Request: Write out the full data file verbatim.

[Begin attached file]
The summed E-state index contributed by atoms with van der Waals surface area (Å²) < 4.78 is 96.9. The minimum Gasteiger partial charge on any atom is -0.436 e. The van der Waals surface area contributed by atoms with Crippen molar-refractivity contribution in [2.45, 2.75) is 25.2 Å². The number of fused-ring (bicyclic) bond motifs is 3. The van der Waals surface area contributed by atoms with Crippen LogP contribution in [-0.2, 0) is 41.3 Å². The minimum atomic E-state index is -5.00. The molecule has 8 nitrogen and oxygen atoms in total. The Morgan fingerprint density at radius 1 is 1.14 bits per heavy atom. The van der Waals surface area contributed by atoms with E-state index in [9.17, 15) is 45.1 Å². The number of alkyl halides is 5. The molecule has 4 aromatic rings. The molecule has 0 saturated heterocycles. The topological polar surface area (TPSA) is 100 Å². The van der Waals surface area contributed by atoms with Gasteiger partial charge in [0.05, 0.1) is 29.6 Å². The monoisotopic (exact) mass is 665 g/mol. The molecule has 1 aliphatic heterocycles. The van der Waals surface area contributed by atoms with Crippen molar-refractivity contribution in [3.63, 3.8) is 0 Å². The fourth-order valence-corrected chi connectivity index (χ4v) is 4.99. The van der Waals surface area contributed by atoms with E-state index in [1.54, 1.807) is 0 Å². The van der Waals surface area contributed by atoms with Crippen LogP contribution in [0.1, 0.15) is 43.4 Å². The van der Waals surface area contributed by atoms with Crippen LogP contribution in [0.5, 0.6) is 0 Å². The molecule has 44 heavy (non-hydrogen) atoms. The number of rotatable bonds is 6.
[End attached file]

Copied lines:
The summed E-state index contributed by atoms with van der Waals surface area (Å²) < 4.78 is 96.9. The minimum Gasteiger partial charge on any atom is -0.436 e. The van der Waals surface area contributed by atoms with Crippen molar-refractivity contribution in [2.45, 2.75) is 25.2 Å². The number of fused-ring (bicyclic) bond motifs is 3. The van der Waals surface area contributed by atoms with Crippen LogP contribution in [-0.2, 0) is 41.3 Å². The minimum atomic E-state index is -5.00. The molecule has 8 nitrogen and oxygen atoms in total. The Morgan fingerprint density at radius 1 is 1.14 bits per heavy atom. The van der Waals surface area contributed by atoms with E-state index in [9.17, 15) is 45.1 Å². The number of alkyl halides is 5. The molecule has 4 aromatic rings. The molecule has 0 saturated heterocycles. The topological polar surface area (TPSA) is 100 Å². The van der Waals surface area contributed by atoms with Gasteiger partial charge in [0.05, 0.1) is 29.6 Å². The monoisotopic (exact) mass is 665 g/mol. The molecule has 1 aliphatic heterocycles. The van der Waals surface area contributed by atoms with Crippen molar-refractivity contribution in [3.63, 3.8) is 0 Å². The fourth-order valence-corrected chi connectivity index (χ4v) is 4.99. The van der Waals surface area contributed by atoms with E-state index in [1.54, 1.807) is 0 Å². The van der Waals surface area contributed by atoms with Crippen LogP contribution in [0.1, 0.15) is 43.4 Å². The van der Waals surface area contributed by atoms with Crippen LogP contribution in [0.5, 0.6) is 0 Å². The molecule has 44 heavy (non-hydrogen) atoms. The number of rotatable bonds is 6.